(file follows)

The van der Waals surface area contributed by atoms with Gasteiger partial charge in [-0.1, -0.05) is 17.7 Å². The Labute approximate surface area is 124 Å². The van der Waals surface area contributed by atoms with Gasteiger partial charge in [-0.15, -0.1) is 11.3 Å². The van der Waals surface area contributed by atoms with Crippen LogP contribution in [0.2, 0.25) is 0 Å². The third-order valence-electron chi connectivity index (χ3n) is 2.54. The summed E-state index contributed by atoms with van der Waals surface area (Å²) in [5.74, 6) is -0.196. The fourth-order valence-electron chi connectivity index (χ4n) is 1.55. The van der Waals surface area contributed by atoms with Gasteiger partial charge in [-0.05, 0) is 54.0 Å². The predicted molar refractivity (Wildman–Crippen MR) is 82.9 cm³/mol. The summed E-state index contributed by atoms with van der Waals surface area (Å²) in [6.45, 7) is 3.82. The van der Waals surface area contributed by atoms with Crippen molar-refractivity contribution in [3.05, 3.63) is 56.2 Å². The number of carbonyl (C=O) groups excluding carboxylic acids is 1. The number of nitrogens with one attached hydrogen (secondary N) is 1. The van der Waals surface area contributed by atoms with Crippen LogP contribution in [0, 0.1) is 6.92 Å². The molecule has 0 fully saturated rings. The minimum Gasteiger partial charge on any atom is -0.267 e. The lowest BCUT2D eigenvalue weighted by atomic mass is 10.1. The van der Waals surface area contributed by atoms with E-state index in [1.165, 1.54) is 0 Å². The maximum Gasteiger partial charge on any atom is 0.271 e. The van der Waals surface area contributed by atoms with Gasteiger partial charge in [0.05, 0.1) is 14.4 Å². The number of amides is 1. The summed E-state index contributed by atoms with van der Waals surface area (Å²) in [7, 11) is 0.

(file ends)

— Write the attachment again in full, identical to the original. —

The van der Waals surface area contributed by atoms with Gasteiger partial charge in [-0.1, -0.05) is 17.7 Å². The Labute approximate surface area is 124 Å². The van der Waals surface area contributed by atoms with Gasteiger partial charge in [-0.15, -0.1) is 11.3 Å². The van der Waals surface area contributed by atoms with Crippen LogP contribution in [0.2, 0.25) is 0 Å². The third-order valence-electron chi connectivity index (χ3n) is 2.54. The summed E-state index contributed by atoms with van der Waals surface area (Å²) in [5.74, 6) is -0.196. The fourth-order valence-electron chi connectivity index (χ4n) is 1.55. The van der Waals surface area contributed by atoms with Gasteiger partial charge in [-0.05, 0) is 54.0 Å². The predicted molar refractivity (Wildman–Crippen MR) is 82.9 cm³/mol. The summed E-state index contributed by atoms with van der Waals surface area (Å²) in [6.45, 7) is 3.82. The van der Waals surface area contributed by atoms with Crippen molar-refractivity contribution in [3.05, 3.63) is 56.2 Å². The number of carbonyl (C=O) groups excluding carboxylic acids is 1. The number of nitrogens with one attached hydrogen (secondary N) is 1. The van der Waals surface area contributed by atoms with Crippen LogP contribution in [0, 0.1) is 6.92 Å². The molecule has 0 fully saturated rings. The minimum Gasteiger partial charge on any atom is -0.267 e. The lowest BCUT2D eigenvalue weighted by atomic mass is 10.1. The van der Waals surface area contributed by atoms with E-state index in [1.165, 1.54) is 0 Å². The maximum Gasteiger partial charge on any atom is 0.271 e. The van der Waals surface area contributed by atoms with Gasteiger partial charge in [0.05, 0.1) is 14.4 Å². The number of amides is 1. The summed E-state index contributed by atoms with van der Waals surface area (Å²) in [7, 11) is 0.